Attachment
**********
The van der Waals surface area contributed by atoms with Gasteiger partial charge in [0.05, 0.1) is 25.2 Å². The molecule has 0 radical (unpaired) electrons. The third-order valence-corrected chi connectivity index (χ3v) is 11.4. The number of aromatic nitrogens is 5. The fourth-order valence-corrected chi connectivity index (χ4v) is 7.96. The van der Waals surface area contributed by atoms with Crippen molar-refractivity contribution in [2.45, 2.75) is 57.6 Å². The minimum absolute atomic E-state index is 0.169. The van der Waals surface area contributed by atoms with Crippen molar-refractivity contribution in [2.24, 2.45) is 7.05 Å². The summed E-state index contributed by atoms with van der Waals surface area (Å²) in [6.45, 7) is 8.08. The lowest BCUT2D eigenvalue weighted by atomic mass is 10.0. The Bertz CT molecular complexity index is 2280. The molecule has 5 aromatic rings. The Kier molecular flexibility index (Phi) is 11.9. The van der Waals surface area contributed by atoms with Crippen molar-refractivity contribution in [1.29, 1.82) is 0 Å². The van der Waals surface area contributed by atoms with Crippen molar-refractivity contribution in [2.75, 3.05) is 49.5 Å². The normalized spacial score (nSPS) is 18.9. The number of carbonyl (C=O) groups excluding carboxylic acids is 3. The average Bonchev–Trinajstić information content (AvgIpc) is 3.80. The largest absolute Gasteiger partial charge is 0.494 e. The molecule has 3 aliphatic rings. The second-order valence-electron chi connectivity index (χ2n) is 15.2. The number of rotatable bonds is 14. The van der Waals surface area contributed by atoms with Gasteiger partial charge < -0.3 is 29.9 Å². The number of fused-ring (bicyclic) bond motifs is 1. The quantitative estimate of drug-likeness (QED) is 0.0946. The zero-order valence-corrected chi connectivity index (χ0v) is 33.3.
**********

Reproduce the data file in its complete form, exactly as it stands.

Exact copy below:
The van der Waals surface area contributed by atoms with Gasteiger partial charge in [0.05, 0.1) is 25.2 Å². The molecule has 0 radical (unpaired) electrons. The third-order valence-corrected chi connectivity index (χ3v) is 11.4. The number of aromatic nitrogens is 5. The fourth-order valence-corrected chi connectivity index (χ4v) is 7.96. The van der Waals surface area contributed by atoms with Crippen molar-refractivity contribution in [2.45, 2.75) is 57.6 Å². The minimum absolute atomic E-state index is 0.169. The van der Waals surface area contributed by atoms with Crippen molar-refractivity contribution in [2.24, 2.45) is 7.05 Å². The summed E-state index contributed by atoms with van der Waals surface area (Å²) in [6.45, 7) is 8.08. The lowest BCUT2D eigenvalue weighted by atomic mass is 10.0. The Bertz CT molecular complexity index is 2280. The molecule has 5 aromatic rings. The Kier molecular flexibility index (Phi) is 11.9. The van der Waals surface area contributed by atoms with Crippen molar-refractivity contribution in [1.29, 1.82) is 0 Å². The van der Waals surface area contributed by atoms with Crippen molar-refractivity contribution in [2.75, 3.05) is 49.5 Å². The normalized spacial score (nSPS) is 18.9. The number of carbonyl (C=O) groups excluding carboxylic acids is 3. The average Bonchev–Trinajstić information content (AvgIpc) is 3.80. The largest absolute Gasteiger partial charge is 0.494 e. The molecule has 3 aliphatic rings. The second-order valence-electron chi connectivity index (χ2n) is 15.2. The number of rotatable bonds is 14. The van der Waals surface area contributed by atoms with Gasteiger partial charge < -0.3 is 29.9 Å². The number of fused-ring (bicyclic) bond motifs is 1. The quantitative estimate of drug-likeness (QED) is 0.0946. The zero-order valence-corrected chi connectivity index (χ0v) is 33.3.